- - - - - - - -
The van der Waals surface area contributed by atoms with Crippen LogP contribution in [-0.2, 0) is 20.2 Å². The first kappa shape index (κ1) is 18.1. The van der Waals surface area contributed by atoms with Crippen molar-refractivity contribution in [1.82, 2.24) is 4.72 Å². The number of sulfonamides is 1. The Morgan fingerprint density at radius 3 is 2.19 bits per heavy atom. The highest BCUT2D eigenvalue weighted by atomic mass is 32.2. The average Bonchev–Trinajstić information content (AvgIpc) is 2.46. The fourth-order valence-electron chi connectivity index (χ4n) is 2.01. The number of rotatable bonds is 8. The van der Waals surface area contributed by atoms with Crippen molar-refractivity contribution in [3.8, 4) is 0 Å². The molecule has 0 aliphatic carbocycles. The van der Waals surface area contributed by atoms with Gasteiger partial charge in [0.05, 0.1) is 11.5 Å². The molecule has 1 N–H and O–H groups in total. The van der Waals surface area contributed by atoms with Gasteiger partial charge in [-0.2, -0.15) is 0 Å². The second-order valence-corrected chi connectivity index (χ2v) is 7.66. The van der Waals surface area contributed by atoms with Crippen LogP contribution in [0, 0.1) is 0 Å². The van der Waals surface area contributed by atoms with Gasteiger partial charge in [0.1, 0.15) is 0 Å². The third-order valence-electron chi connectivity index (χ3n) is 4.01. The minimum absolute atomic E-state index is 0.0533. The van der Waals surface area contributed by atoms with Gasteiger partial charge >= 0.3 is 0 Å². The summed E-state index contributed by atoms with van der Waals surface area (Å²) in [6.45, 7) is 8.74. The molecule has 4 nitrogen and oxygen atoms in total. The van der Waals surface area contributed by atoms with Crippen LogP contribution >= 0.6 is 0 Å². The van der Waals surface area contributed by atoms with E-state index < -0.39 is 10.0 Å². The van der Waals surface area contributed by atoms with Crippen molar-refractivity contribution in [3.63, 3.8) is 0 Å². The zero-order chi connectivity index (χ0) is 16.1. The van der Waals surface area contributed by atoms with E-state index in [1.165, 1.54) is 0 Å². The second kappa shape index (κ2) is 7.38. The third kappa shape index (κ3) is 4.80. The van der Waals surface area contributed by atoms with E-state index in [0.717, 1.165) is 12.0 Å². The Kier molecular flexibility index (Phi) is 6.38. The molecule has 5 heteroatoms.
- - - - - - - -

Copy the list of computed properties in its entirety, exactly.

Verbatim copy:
The van der Waals surface area contributed by atoms with Crippen LogP contribution in [-0.2, 0) is 20.2 Å². The first kappa shape index (κ1) is 18.1. The van der Waals surface area contributed by atoms with Crippen molar-refractivity contribution in [1.82, 2.24) is 4.72 Å². The number of sulfonamides is 1. The Morgan fingerprint density at radius 3 is 2.19 bits per heavy atom. The highest BCUT2D eigenvalue weighted by atomic mass is 32.2. The average Bonchev–Trinajstić information content (AvgIpc) is 2.46. The fourth-order valence-electron chi connectivity index (χ4n) is 2.01. The number of rotatable bonds is 8. The van der Waals surface area contributed by atoms with Crippen molar-refractivity contribution in [3.8, 4) is 0 Å². The molecule has 0 aliphatic carbocycles. The van der Waals surface area contributed by atoms with Gasteiger partial charge in [0.05, 0.1) is 11.5 Å². The molecule has 1 N–H and O–H groups in total. The van der Waals surface area contributed by atoms with Gasteiger partial charge in [-0.2, -0.15) is 0 Å². The second-order valence-corrected chi connectivity index (χ2v) is 7.66. The van der Waals surface area contributed by atoms with Crippen LogP contribution in [0, 0.1) is 0 Å². The van der Waals surface area contributed by atoms with Gasteiger partial charge in [0.1, 0.15) is 0 Å². The third-order valence-electron chi connectivity index (χ3n) is 4.01. The minimum absolute atomic E-state index is 0.0533. The van der Waals surface area contributed by atoms with Gasteiger partial charge >= 0.3 is 0 Å². The summed E-state index contributed by atoms with van der Waals surface area (Å²) in [6.45, 7) is 8.74. The molecule has 4 nitrogen and oxygen atoms in total. The van der Waals surface area contributed by atoms with Crippen LogP contribution >= 0.6 is 0 Å². The van der Waals surface area contributed by atoms with E-state index < -0.39 is 10.0 Å². The van der Waals surface area contributed by atoms with Crippen molar-refractivity contribution in [3.63, 3.8) is 0 Å². The zero-order chi connectivity index (χ0) is 16.1. The van der Waals surface area contributed by atoms with E-state index in [1.165, 1.54) is 0 Å². The second kappa shape index (κ2) is 7.38. The third kappa shape index (κ3) is 4.80. The van der Waals surface area contributed by atoms with E-state index in [0.717, 1.165) is 12.0 Å². The Kier molecular flexibility index (Phi) is 6.38. The molecule has 5 heteroatoms.